Coping With the Loss of a Limb
Some people are born with a limb difference, for others it is the result of injury or disease such as diabetes, and peripheral vascular disease (PVD). Regardless of the cause, losing all or part of a limb is a life-changing event that can cause grief and decreased self-esteem.
When you lose a limb, you lose part of your physical self. Grieving, therefore, is both normal and expected. There are five stages of grieving that people commonly go through after a serious loss:
- Denial and isolation
- Acceptance and hope
How long it takes a person to pass through these stages varies. Many pass through each phase quickly; others get stuck in one phase or go through one phase without going through the others. Also, stages can occur in different orders. According to a study in the journal Behavioral Medicine
, a person’s age, the site of limb loss, and the cause of amputation all affect how an individual copes with losing a limb. For example, people who lose their limb unexpectedly may be more likely to react with denial (characterized by the refusal to accept the situation and its impact on well-being) than an individual whose amputation was the result of a long-term disease. Furthermore, people in denial are less likely to seek the help they need to move towards the final stage of acceptance and hope.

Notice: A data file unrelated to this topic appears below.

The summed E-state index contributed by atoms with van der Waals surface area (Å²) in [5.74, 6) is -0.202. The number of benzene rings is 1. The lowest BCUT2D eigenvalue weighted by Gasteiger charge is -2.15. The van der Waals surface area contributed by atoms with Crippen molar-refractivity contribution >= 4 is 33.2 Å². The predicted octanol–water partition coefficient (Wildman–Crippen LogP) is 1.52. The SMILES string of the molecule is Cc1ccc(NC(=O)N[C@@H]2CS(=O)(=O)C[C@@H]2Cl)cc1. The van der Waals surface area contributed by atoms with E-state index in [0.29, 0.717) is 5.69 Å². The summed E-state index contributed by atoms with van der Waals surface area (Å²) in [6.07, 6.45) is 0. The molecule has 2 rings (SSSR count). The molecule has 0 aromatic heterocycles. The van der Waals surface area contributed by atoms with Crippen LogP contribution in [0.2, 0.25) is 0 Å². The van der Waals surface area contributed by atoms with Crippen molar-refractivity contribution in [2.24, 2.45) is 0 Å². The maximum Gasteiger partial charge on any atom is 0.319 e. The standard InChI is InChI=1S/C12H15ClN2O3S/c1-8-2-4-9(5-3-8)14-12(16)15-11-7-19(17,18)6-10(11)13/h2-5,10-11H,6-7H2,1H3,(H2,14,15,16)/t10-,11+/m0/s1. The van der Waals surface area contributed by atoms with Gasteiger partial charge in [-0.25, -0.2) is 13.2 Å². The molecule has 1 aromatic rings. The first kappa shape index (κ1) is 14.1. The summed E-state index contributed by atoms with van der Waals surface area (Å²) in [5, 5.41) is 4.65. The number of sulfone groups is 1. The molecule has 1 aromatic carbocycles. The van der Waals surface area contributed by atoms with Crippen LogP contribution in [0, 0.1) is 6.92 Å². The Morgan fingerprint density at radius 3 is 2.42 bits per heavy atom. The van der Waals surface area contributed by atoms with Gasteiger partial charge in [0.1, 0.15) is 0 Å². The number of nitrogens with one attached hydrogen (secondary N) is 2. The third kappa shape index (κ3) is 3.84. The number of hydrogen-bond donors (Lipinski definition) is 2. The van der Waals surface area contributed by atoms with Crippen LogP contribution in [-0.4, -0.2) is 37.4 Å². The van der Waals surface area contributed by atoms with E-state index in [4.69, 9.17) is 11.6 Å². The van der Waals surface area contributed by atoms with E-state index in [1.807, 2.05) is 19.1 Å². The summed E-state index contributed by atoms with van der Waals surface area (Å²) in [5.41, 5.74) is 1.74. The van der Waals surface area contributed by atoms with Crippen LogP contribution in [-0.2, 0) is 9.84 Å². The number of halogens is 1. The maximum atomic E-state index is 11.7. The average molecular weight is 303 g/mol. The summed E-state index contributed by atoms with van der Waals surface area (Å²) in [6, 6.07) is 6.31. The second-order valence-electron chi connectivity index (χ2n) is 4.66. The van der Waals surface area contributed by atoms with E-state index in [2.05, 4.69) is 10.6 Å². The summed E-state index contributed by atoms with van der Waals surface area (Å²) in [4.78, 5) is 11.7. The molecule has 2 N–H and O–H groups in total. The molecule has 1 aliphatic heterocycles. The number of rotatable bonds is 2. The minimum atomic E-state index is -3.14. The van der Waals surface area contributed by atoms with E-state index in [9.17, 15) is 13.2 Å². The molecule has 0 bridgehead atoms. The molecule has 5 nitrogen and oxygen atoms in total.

The loss of a limb can have a serious negative impact on a person’s body image. Children, for example, may feel “different” from their peers. Adults may find that their negative self-image affects their sexual relationships. Research has shown that when faced with a disfiguring medical condition, people who feel self-conscious about their disfigurement respond by avoiding social situations. Unfortunately, this can trigger depression
. If you are feeling self-conscious about your limb loss, try to remember that your physical appearance does not matter to those who care about you.